Expert Commentary

Republic of South Sudan: Opportunities and challenges for Africa’s newest country

2011 report by the U.S. Congressional Research Service on outstanding issues for the newly independent African nation.

The Republic of South Sudan became the world’s newest nation on July 9, 2011. Although the Second Sudanese Civil War officially ended in 2005, nearly 40 years of conflict have left South Sudan with substantial economic and infrastructure challenges, ranging from protracted border disputes to a high rate of illiteracy and limited access to clean water.

A 2011 Congressional Research Service report, “The Republic of South Sudan: Opportunities and Challenges for Africa’s Newest Country,” identifies outstanding political and humanitarian issues as the country forges its future.

The report’s findings include:

  • The total population of the new nation is 8.2 million; 72% are under age 30. The adult literacy rate is 27%; 83% of the population live in rural areas; an estimated 1% have a bank account. The infant mortality rate is roughly 10%.
  • While the United States has lifted all economic and political sanctions against Southern Sudan as of July 2011, the sanctions imposed against neighboring Sudan, especially those relating to oil and financial sector transactions, will likely to continue to impact the new nation.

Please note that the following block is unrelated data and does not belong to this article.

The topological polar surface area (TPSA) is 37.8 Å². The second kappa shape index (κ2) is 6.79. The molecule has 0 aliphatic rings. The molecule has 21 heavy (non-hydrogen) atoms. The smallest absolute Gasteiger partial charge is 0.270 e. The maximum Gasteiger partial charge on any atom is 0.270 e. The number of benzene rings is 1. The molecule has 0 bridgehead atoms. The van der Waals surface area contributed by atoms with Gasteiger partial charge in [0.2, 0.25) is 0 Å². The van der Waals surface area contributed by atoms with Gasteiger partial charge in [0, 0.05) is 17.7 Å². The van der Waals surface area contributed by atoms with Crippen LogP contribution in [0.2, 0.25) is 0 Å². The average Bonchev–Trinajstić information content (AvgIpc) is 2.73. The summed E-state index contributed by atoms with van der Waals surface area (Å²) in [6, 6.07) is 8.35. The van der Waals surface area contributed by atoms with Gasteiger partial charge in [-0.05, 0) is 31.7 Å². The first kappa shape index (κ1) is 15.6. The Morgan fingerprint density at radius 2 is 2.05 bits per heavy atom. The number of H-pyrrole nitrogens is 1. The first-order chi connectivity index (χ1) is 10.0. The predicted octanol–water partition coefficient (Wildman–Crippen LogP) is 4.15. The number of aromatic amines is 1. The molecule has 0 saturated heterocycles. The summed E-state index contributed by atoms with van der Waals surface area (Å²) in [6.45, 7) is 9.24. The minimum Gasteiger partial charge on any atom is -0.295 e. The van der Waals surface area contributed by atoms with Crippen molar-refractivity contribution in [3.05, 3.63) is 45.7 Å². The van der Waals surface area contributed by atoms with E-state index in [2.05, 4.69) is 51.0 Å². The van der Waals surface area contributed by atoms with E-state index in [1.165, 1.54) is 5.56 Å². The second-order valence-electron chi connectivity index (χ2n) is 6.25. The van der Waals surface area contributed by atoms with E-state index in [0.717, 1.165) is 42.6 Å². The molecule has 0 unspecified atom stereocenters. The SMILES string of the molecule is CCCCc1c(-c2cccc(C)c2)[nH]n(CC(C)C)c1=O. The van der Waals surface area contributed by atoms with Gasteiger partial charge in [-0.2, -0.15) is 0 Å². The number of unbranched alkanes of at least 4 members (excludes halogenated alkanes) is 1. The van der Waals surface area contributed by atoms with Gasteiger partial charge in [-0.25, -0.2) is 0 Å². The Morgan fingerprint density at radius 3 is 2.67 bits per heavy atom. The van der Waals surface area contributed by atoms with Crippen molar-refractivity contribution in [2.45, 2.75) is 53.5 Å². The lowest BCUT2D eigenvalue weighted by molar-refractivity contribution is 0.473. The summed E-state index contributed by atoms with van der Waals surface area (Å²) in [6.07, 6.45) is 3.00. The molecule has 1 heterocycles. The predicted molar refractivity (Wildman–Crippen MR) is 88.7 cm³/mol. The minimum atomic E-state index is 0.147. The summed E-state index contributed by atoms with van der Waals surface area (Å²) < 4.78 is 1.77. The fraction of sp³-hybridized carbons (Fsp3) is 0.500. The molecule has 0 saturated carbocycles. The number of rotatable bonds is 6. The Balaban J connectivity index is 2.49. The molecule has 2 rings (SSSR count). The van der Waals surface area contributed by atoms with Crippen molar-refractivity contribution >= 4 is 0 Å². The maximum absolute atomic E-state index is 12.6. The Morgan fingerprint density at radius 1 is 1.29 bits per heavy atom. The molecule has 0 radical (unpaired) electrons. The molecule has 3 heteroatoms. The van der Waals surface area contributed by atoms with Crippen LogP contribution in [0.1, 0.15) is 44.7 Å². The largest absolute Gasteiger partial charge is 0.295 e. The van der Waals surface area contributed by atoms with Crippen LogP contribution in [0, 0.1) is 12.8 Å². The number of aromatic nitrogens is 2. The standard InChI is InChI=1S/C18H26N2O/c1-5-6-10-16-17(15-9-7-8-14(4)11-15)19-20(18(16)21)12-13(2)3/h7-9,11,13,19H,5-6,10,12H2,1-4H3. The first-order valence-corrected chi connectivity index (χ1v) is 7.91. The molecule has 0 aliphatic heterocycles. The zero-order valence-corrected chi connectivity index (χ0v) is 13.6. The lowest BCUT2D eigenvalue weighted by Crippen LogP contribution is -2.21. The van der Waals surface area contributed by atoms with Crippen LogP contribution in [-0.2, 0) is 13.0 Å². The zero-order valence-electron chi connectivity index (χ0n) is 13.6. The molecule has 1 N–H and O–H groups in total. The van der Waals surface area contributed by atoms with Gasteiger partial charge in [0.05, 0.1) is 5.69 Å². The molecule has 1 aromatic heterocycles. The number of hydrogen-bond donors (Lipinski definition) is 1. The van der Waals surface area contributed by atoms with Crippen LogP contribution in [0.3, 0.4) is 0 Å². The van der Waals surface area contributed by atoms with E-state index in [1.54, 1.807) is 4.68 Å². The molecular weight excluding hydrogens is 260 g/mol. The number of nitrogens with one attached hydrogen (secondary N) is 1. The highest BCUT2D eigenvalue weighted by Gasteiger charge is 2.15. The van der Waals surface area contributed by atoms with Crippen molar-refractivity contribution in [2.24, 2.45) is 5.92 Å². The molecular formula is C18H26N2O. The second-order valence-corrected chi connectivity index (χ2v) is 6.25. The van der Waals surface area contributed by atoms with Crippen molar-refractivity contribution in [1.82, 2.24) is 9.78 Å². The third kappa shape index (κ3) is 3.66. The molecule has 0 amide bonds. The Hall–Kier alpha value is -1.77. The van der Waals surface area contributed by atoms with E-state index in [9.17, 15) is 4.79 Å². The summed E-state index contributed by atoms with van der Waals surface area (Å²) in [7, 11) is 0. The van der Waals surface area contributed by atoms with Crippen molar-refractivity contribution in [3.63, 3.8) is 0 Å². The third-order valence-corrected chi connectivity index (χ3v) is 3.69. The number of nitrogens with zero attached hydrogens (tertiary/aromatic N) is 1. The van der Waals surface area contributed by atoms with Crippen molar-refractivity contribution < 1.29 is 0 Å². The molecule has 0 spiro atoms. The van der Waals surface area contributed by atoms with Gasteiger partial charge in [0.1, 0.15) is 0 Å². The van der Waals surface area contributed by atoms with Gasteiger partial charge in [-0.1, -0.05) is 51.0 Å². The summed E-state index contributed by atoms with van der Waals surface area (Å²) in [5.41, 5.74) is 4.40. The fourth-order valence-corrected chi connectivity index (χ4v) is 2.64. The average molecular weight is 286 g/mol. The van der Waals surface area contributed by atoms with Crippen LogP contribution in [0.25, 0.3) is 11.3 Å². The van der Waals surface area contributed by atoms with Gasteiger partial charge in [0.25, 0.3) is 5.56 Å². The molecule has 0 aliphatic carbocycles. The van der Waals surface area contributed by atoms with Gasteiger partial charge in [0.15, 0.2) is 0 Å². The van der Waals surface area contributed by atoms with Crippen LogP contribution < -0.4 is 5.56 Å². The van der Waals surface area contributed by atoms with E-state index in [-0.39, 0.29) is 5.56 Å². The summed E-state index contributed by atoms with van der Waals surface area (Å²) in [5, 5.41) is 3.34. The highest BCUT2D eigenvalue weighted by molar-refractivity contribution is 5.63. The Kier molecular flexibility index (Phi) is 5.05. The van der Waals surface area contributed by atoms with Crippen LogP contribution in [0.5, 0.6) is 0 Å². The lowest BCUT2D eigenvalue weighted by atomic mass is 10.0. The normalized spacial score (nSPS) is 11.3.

• Sudan and South Sudan continue to fight over control of the Abyei region during the interim period (from end of the civil war in 2005 to South Sudan’s reference on independence in July 2011). Government forces attacked the region in 2005 after the cease fire was signed, Abyei Town in May 2008, and nearby villages in February and March of 2011. According to United Nations and South Sudanese officials, more than 1,000 people were killed and over 200,000 people were displaced as a result of these conflicts in 2010 and 2011.
  • South Sudan’s progress is also impeded by the absence of adequate infrastructure such as roads and telephone service, a lack of skilled labor, an economy overly dependent on oil revenues, and a corrupt public sector. However, the majority (over 50%) of FY2012 U.S. funds for South Sudan will support the country’s Economic Support Fund, and U.S. funds to support development have steadily decreased, from $127,721 in FY2008 to zero funds for FY2011 and FY2012.
  • Despite a clear commitment to social development and demonstrable success increasing rates of school enrollment, the Government of South Sudan (GOSS) spends more than twice as much on defense ($373.6 million) as it does on education ($120.6 million) and on healthcare ($70.6 million) combined.
  • Roughly 98% of government revenues come from the oil sector.

The report concludes that “the most immediate and serious challenge for South Sudan is reaching an agreement with the North on the use of the oil pipeline and Sudanese ports to export its oil. In the absence of an agreement and if the government in Khartoum decides to shut down the pipelines, the Government of South Sudan has to come up with funds to run the government.”

Tags: fossil fuels, poverty